The democrats are no longer a centrist party relying on their traditional base, the American working class. While he has always paid lip service to the working class, Biden has participated in a fundamental shift of the Democratic Party towards the upper middle class elites—educated, urban, cultured and moderate conservatives And the party’s strategy in the current campaign, with Biden at the helm, is to woo moderate conservative Republicans uneasy with Trump’s extreme right-wing populist politics to jump ship.

What we are really faced with in this 2020 US presidential election are two candidates who represent the two competing factions within the American capitalist class. This intraclass struggle is based on two visions on how to rebuild American hegemony for the 21st century. Trump represents a return to an authoritarian free market savage capitalism. The faction that supports him needs to solidify and increase their profits, and is content to do so by controlling world trade by means of Trump’s America First policy and of course by confronting and weakening China, seen as the contending hegemon. The policy is no free trade unless it favours the US (as the strategy in the NAFTA negotiations with Canada clearly demonstrated). In addition, Trump represents a new approach to foreign policy based on a new network of allies for domination and any eventual war (a case in point is the treaty between Israel, the United States, the United Arab Emirates, Bahrain, and now Sudan, designed to isolate Iran in the Middle East). This is the meaning of Trump’s conception of making America great again.

The competing faction of capital that supports Biden wants the Unites States to remain the world’s sole superpower but based on more open free trade deals with an economic network of close allies. In other words, this faction still believes in some redefined form of globalization. Of course, the end goal is still to make more money on their investments with a cut of the profits for the political class that supports them.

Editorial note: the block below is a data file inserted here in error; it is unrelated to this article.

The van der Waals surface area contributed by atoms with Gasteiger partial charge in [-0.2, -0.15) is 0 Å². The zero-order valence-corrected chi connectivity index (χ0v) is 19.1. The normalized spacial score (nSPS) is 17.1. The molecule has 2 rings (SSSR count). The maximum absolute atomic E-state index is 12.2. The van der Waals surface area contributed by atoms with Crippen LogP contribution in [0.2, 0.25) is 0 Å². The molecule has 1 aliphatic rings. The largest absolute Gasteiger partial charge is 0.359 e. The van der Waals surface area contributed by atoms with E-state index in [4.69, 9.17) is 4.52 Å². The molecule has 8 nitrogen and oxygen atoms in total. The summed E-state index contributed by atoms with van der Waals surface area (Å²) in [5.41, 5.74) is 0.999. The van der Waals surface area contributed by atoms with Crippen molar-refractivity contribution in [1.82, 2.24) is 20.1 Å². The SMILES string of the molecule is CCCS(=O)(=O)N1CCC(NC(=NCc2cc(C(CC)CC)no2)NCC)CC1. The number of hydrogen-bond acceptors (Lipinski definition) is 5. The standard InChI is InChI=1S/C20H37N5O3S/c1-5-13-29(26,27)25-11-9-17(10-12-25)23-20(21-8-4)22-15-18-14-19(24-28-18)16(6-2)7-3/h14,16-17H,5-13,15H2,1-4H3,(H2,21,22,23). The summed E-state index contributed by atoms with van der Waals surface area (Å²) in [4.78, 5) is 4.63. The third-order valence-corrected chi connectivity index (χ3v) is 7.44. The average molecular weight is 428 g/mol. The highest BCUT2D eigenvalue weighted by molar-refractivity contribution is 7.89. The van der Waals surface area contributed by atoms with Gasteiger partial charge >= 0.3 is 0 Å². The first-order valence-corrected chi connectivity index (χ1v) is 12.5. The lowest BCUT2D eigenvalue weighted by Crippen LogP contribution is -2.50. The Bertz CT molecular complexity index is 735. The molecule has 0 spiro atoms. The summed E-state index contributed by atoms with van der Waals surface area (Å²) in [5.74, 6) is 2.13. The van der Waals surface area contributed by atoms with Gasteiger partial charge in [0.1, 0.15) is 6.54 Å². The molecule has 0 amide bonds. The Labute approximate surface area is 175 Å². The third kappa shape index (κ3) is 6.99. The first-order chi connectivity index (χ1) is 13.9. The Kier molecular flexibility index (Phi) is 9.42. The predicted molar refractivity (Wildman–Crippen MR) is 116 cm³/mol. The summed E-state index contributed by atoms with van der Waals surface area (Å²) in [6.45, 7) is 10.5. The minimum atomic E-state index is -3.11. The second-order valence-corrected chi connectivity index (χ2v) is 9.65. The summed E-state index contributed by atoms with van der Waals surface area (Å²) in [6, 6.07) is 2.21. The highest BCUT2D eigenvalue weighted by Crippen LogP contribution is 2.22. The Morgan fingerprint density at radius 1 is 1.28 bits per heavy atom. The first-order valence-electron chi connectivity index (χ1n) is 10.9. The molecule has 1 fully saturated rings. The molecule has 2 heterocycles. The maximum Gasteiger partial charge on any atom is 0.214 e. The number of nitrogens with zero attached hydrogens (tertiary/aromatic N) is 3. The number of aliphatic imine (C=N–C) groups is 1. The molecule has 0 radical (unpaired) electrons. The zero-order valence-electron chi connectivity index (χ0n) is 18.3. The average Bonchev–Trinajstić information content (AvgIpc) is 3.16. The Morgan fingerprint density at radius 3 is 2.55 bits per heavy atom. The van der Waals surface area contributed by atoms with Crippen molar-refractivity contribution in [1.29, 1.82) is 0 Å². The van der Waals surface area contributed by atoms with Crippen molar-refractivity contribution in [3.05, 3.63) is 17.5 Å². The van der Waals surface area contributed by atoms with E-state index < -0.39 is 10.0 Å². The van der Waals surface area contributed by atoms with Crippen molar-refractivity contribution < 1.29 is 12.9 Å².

The question progressives in Canada and Québec must ask is how our working class and labour unions will face these two representatives of the capitalist class of the United States.

The unions in this country must create a platform of solidarity with progressive unions in the US. The emerging struggles led by progressive American unions and exemplified by the teachers’ strike across the United States represent an opportunity for Canadian and Québec unions to forge a unified strategy of resistance to the American capitalist class. Similarly, the left in Canada and Québec has to solidify relations with the American socialist left. One place to start is with cross border conferences—virtual ones until the COVID crisis subsides—which are useful for consolidating common strategies.

Canadian progressives must loudly oppose the efforts of representatives of the American capitalist class (of whatever political stripe) to subjugate Canadian interests to those of the United States. This does not mean adopting a nationalist position, but rather developing a solid and enduring cross-border strategy against our common enemy, capitalism, and those who serve it, whether Canadian or American. Whoever wins the upcoming election, this should be the task for the socialist left in Canada and Québec.

Donald Cuccioletta is a professor in the History department at L’Université du Québec à Montréal.